what's new in rubymine

2017.3 (Nov 29)

RubyMine 2017.3 Release Candidate, the best and final update for RubyMine this year, is now available for your review! Check out the new features below and give it a try. Don't forget to share your feedback!

A better IDE

Better performance

Better performance

This release has significant performance improvements that the team have been working on the whole year. To put it in a nutshell, the IDE has become faster, which is especially easy to see when RubyMine works at full blast. Go to Code | Inspect Code to run it for your whole project and see for yourself.

Find more details on the blog


Better resolution

Navigate to Declaration, one of RubyMine's most beloved and used features, has become even better! We've eliminated bottlenecks that might have prevented you from jumping to external keywords like before_action callbacks. Update now to see the rest of the resolution improvements no other editor can offer.

Better Code Insight

Code Insight features have been significantly reworked. In particular, RubyMine has become much better at mapping declared method arguments with the given ones.

Not only that, some built-in Inspections and Intentions have been fixed, making the IDE even more robust.

Run v2017.3 and inspect any particular errors, and fix them in bulk across the whole project.

Find more details on the blog


Embedded Puppet template syntax

DevOps is the future and Puppet doesn't rest on its laurels – nor does RubyMine! The new release brings support for the EPP template syntax.

Not only does the IDE now recognize the original EPP syntax, but it also correctly autocompletes and navigates from templates to manifests and back.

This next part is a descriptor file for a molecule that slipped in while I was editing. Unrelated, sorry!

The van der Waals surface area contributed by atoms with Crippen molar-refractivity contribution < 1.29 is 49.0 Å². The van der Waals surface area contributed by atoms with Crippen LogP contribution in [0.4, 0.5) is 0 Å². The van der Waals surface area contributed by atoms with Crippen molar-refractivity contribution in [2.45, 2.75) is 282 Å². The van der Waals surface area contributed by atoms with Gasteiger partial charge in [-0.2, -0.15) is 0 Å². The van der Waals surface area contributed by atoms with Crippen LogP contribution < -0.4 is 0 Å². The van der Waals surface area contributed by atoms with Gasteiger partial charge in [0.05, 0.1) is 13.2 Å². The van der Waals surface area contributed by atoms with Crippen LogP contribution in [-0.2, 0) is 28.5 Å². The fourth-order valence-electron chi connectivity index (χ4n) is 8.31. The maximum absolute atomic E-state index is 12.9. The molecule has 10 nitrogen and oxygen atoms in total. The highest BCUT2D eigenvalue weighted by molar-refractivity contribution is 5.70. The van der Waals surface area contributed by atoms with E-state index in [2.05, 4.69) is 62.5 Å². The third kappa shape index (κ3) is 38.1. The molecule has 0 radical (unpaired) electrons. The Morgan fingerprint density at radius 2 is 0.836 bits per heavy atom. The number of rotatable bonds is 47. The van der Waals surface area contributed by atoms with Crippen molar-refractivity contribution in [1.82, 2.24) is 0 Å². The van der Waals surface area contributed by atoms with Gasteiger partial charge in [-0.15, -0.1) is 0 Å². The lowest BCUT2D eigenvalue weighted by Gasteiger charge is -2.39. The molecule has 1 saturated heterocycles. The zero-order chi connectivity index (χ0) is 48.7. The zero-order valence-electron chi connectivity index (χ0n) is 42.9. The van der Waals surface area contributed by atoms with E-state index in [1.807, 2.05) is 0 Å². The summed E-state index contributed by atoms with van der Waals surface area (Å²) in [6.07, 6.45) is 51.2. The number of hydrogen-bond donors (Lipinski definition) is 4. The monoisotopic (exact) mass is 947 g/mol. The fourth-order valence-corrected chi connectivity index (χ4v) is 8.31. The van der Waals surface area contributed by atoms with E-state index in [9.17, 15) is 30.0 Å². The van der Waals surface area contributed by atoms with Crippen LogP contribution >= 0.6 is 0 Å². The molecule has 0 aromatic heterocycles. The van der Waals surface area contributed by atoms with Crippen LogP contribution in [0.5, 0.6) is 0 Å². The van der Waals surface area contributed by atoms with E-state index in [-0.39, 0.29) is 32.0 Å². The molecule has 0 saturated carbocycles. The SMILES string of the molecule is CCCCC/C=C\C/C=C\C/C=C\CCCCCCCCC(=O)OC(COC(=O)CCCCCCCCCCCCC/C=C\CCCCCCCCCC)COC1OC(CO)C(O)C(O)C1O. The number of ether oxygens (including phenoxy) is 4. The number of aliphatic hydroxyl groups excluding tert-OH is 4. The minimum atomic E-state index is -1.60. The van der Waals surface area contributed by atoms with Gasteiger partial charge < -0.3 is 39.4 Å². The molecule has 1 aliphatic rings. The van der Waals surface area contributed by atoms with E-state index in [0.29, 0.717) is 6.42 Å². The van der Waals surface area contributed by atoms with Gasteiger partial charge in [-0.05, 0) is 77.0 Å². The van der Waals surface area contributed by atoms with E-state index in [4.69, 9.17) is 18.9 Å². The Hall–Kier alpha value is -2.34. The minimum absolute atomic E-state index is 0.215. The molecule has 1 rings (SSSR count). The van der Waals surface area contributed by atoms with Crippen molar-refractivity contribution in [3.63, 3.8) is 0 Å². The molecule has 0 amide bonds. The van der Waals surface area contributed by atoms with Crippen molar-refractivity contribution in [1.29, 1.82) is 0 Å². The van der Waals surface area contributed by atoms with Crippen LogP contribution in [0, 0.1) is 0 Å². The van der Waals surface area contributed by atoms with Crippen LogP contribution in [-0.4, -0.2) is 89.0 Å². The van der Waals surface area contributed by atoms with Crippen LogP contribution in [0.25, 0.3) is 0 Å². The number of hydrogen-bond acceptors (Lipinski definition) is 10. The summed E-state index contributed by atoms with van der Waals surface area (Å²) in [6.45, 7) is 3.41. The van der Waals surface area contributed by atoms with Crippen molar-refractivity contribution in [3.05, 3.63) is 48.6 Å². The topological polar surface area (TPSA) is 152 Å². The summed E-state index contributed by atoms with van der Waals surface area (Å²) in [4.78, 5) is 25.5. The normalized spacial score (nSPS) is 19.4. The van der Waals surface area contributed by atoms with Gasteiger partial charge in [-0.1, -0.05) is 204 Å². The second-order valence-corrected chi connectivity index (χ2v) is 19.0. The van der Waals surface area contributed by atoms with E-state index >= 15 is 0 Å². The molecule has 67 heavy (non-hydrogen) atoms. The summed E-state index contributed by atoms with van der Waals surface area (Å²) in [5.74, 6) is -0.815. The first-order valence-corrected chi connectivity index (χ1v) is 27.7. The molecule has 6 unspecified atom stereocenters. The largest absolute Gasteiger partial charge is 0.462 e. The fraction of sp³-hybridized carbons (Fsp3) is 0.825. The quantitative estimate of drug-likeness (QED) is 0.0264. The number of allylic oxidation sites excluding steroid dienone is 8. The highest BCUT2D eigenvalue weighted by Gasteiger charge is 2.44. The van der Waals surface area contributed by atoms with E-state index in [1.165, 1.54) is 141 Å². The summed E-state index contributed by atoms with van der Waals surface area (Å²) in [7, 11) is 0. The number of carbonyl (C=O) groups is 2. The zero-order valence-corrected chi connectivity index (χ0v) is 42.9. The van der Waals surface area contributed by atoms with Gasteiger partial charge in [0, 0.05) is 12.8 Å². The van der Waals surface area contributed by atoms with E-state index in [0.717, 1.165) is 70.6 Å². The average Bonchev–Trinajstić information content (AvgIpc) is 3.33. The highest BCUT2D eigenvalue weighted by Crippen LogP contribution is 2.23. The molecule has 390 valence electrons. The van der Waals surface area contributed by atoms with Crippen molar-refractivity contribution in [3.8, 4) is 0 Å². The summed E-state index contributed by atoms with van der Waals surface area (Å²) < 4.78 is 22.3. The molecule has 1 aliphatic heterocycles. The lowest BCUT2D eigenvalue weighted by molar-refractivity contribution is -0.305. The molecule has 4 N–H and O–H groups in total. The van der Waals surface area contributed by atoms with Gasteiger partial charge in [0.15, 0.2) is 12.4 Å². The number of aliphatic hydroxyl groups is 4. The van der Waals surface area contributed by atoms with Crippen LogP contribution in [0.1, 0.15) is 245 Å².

On top of that, Rename Refactoring works for variables and parameters, and you can Find Usages of your template files in seconds.


Windows subsystem for Linux

Linux subsystem for Windows

RubyMine 2017.3 features Windows Bash Support! We encourage our Windows users to try out WSL in RubyMine to get rid of any painful configs on Windows, and exploit the full power of the IDE.

Follow this tutorial to install WSL, and then add it as a remote SDK in RubyMine (Preferences / Settings | Languages & Frameworks | Ruby SDK and Gems | New remote).


Extract method to

Extract methods to private and protected

Extracting methods with RubyMine is a piece of cake, but now it's even sweeter. With this release you can extract methods (Refactor | Extract) to a private, protected, or even public section if you want.

Find more details on the blog


Rubocop autocorrect

Autocorrect by offense class or cop department

Starting from now, RubyMine's RuboCop in-editor autocorrections outperform any other alternative. With a simple Alt+Enter you can autocorrect the whole file or fix a specific cop department or an offense class.

Together with RubyMine's respect for your rubocop.yml configs, this makes the IDE your personal code style censor.

Find more details on the blog

Code style

Method indentation and spaces around operators

You asked us to add an ability to indent private and protected methods, and now you got it! Find these options in Editor | Code style | Ruby and reformat your methods' indentation the way you want (Code | Reformat code).

In addition, you can now choose which operators should be wrapped with space, and which kept as is. The formatter will follow your choice.

Find more details on the blog

                            Name Hints

Parameter name hints improved

Parameter name hints have become much cannier: you can now configure them to be displayed for literals only, as well as turn them off for excessive cases, e.g. when the given arguments are self-explanatory.

Moreover, the new Show implicit param grouping option will wrap all the optional values into the improvised array for better visibility.

Find the new settings in Preferences / Settings | Editor | General | Appearance.

Find more details on the blog


Trace to_s eval
                                               with the debugger

Trace to_s evaluation

The new Trace to_s evaluation option detects costly operations and throws a timeout message, saving you time during the debugging session.

Find it in Preferences / Settings | Build, Execution, Deployment | Debugger and check it out for yourself.